Ramesh
You highlighted this idea of this flash of the media, that you get two seconds and so there needs to be a powerful visual in that flash. So is there a particular piece or pieces of climate data that you’ve found to be really impactful in your activism?

Lucky
Really in terms of scientific data, I think it motivates policy more than approaches to activism, if you know what I mean. If you build a policy, it should be based on evidence and data. In terms of activism, I think the more important drivers are community and power imbalances and understanding how to shift power. I wouldn’t say it’s necessarily a central pillar. Having said that, I do think for me I think the most important report or piece of data or group of data that was analyzed was the IPCC 1.5 Special Report. The special report was looking specifically at the difference between what limiting warming to 1.5° after industrialization means on the impact of communities around the world, versus 2°. I think that was one of the most important things that motivates the science because not necessarily because of all of the graphs and the data, and sort of like the little line-by-line bullets on the science that were in the report, but the way the report was written. There was a piece of the report in the introduction that says the line goes, it shows that “limiting warming to 1.5°C is possible within the laws of chemistry and physics, but — BUT — would require unprecedented transitions in all aspects of society.” Emphasis on that last part, right?

Ramesh
Right, right.

Lucky
Usually with science policy reports, you usually say, “Here’s the data.” You decide what to do with it around the politics and how you can restructure society or what decisions you need to make in society. But that report said, “We need unprecedented transitions. We need to change society completely to meet what the science is telling us we need to do.” I think that was the most important report probably in science ever and it’s motivated me. Since then, guess what’s happened. We’ve had giant youth movements that have taken the world by storm. We had tens of millions of peoples in the streets last year as part of the youth climate strikes. The Sunrise Movement has changed US politics completely. They’re all led by youth leaders, and I think they read that report. I’ve talked to a lot of these youth leaders and Greta all the time cites the phrase “unite behind the science”, and her biggest accomplices in the work that she does are climate scientists. She has a whole cadre of climate scientists she asks before putting out statements to the press and the media. That report motivated all of this work by youth leaders over the last couple of years. I think it shows that scientific reports do matter in activism and that they can change the landscape of activism, which I personally was a little bit doubtful of. But the key to that, it wasn’t the data in that report that changed it. It was framing it in a way that showed what we needed to do and the people who were affected by this data, right? You can’t isolate the two. If you isolate the two, it doesn’t motivate action. But because the scientists were very particular in how they framed that report and what it meant in terms of policy making and how we should act as a society and as a world, it changed the landscape of activism.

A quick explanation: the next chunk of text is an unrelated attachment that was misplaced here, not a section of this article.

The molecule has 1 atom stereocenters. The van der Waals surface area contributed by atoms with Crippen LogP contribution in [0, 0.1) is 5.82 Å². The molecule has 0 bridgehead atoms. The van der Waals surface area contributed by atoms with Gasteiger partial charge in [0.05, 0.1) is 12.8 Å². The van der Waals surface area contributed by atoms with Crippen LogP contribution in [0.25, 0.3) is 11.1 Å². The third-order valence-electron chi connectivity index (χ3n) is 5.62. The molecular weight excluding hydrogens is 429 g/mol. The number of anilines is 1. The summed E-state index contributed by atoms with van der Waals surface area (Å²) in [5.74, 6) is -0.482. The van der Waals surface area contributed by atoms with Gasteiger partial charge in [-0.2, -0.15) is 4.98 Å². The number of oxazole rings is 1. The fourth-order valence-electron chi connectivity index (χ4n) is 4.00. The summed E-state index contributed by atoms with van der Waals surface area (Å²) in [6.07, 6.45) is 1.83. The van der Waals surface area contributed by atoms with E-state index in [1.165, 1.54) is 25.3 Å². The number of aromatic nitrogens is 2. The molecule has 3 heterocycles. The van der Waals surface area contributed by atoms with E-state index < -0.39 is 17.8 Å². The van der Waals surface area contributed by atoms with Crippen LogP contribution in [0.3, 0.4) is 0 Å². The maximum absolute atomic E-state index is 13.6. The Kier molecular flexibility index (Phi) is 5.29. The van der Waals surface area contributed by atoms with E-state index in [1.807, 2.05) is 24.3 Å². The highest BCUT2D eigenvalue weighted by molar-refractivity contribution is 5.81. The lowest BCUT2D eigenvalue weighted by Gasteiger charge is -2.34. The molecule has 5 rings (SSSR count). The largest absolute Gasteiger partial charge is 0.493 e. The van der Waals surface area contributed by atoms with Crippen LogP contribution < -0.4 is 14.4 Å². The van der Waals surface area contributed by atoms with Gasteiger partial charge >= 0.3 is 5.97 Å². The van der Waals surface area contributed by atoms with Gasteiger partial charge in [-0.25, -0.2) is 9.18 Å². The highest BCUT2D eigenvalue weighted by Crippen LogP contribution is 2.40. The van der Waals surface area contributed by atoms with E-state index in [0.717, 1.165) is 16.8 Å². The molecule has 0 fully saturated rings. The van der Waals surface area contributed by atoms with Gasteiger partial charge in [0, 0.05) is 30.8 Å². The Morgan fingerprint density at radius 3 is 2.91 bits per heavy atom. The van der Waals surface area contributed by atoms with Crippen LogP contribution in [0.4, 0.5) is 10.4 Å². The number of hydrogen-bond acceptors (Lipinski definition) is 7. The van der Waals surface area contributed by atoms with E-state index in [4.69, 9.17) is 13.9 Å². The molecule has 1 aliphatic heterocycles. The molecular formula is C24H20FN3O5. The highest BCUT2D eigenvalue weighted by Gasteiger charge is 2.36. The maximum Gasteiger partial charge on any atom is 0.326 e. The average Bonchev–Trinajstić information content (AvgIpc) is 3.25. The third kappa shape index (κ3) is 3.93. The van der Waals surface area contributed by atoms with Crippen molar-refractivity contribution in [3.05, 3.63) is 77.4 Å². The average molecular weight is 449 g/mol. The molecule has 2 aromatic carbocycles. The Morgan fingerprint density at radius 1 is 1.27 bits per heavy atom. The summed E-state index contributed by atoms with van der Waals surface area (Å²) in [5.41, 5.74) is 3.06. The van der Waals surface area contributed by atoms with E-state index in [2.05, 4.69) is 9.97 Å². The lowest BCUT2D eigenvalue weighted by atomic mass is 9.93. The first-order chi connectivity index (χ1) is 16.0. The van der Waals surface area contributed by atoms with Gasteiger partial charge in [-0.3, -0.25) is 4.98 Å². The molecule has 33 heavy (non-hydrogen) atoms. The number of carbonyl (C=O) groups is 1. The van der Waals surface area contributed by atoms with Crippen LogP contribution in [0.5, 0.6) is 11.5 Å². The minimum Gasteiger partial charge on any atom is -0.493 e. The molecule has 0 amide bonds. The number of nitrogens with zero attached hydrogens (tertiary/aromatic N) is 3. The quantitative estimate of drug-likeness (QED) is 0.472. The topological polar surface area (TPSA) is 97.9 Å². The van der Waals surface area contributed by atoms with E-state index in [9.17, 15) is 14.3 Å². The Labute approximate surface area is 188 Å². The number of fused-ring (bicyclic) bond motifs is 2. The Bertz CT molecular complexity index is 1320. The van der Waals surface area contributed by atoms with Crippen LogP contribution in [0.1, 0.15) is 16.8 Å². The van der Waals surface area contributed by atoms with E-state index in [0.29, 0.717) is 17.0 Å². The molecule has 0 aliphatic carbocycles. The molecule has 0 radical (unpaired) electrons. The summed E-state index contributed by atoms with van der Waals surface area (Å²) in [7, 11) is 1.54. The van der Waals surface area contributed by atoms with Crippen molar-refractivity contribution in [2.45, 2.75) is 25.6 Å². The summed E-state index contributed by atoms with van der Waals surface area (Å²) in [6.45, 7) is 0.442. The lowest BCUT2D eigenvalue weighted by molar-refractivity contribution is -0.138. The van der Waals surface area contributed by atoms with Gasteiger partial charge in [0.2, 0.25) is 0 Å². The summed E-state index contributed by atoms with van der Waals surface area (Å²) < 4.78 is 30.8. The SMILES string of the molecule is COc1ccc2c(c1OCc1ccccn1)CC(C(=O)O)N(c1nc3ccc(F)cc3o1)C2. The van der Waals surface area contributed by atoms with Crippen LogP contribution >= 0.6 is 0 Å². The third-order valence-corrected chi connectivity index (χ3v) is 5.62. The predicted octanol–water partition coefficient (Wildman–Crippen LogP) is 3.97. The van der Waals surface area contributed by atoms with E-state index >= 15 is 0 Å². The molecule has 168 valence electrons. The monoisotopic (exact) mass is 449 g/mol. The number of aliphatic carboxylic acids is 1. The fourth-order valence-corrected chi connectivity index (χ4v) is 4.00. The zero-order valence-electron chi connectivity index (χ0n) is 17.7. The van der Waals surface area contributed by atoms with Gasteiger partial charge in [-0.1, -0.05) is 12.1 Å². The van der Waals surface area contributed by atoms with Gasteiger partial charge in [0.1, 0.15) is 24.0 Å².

Ramesh
So Lucky, here’s an odd follow-up. Should we even have graphs and data explicitly at protests? Or should graphs and data be more for the realm of policy reports that motivate the Gretas of the world?

Lucky